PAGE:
Adaptations of Virginia Trees

Loblolly Pine

Seed dispersal- Loblolly pine produces a winged seed that is adapted for wind dispersal. The wing carries the seed away from the tree where it hopefully will land on mineral soil and in full sunlight, conditions that it requires for germination. Seeds are located between the scales in a pinecone. As the cone matures, the scales open, and seeds are released into the wind.

Pollination- Loblolly pine is adapted for wind pollination. Its pollen is light and is produced in large amounts. Pollen ripens early in the growing season when conditions are best for wind transport. To observe the copious amounts of pollen, flick a male flower with your finger and watch the waft of yellow pollen release into the air.

Fire- Loblolly pine has thick bark that enables it to survive ground fires. This adaptation benefits loblolly because many competing trees are less well adapted to fire and are killed. Foresters use prescribed fires to take advantage of this adaptation.

Defense- Loblolly pine produces resin to protect itself from injury, a behavioral adaptation that repels insects, particularly the southern pine beetle. Also known as “pine sap,” resin flows to any point of injury, drowning or repelling the intruder, and protecting the area from further injury.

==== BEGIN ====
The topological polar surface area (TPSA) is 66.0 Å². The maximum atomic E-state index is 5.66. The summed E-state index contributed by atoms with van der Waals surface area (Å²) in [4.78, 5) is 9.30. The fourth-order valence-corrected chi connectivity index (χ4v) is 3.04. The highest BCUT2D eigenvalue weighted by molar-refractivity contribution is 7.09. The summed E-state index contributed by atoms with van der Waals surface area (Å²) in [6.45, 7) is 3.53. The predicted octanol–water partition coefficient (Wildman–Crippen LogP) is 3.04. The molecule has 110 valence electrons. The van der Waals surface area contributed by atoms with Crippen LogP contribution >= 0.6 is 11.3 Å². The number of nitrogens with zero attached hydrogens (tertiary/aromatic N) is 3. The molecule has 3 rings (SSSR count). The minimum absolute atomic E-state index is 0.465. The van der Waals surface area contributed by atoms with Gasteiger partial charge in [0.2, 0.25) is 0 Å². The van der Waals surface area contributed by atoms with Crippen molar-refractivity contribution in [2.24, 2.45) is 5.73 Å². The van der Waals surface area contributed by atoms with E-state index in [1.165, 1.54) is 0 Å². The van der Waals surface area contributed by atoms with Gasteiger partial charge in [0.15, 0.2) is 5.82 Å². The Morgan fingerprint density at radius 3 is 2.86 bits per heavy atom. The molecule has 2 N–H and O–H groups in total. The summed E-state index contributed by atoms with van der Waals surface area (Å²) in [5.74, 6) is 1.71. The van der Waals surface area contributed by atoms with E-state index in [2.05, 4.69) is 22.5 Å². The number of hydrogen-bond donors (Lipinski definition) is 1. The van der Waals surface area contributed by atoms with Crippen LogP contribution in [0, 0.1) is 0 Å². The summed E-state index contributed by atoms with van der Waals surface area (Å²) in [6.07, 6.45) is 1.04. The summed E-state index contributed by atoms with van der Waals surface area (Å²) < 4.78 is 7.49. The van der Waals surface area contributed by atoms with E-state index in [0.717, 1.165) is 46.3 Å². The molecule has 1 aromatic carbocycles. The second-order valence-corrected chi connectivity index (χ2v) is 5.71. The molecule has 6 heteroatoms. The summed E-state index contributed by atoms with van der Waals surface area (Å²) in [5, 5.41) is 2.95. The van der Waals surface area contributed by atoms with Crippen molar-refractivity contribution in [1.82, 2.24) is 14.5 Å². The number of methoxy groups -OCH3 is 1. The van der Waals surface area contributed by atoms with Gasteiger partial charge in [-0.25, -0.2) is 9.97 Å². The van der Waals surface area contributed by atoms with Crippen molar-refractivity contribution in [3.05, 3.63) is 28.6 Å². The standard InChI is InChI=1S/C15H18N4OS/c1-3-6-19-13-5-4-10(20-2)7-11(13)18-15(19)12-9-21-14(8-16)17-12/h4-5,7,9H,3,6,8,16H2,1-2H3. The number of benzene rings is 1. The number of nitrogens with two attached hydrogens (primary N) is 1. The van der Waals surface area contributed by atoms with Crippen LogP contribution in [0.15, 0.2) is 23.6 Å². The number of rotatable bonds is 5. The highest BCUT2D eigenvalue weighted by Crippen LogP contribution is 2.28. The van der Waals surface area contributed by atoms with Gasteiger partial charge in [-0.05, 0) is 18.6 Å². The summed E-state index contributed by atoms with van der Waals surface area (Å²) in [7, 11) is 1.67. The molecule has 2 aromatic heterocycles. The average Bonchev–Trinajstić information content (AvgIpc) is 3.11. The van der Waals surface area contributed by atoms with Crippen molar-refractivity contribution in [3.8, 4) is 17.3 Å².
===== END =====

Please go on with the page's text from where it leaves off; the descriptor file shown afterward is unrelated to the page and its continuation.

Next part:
Light- Loblolly pine is a fast grower, meaning it has a high photosynthetic rate, a behavioral adaptation to full sun conditions. It is classified as intolerant of shade, which means it must have full sunlight in order to survive. Because of its intolerance for shade, foresters use clear cutting to regenerate tulip tree.

Moisture- Loblolly pine needles are highly adapted to conserving moisture. The hard covering of a pine needle prevents water from evaporating through the surface of the leaf, which make pine trees generally more water-use efficient than broad-leaved trees. Pines also have sunken stomata, which means the openings in the leaf are not directly exposed to wind. This allows pine needles to get CO2 from the atmosphere without losing too much water during the process of photosynthesis.

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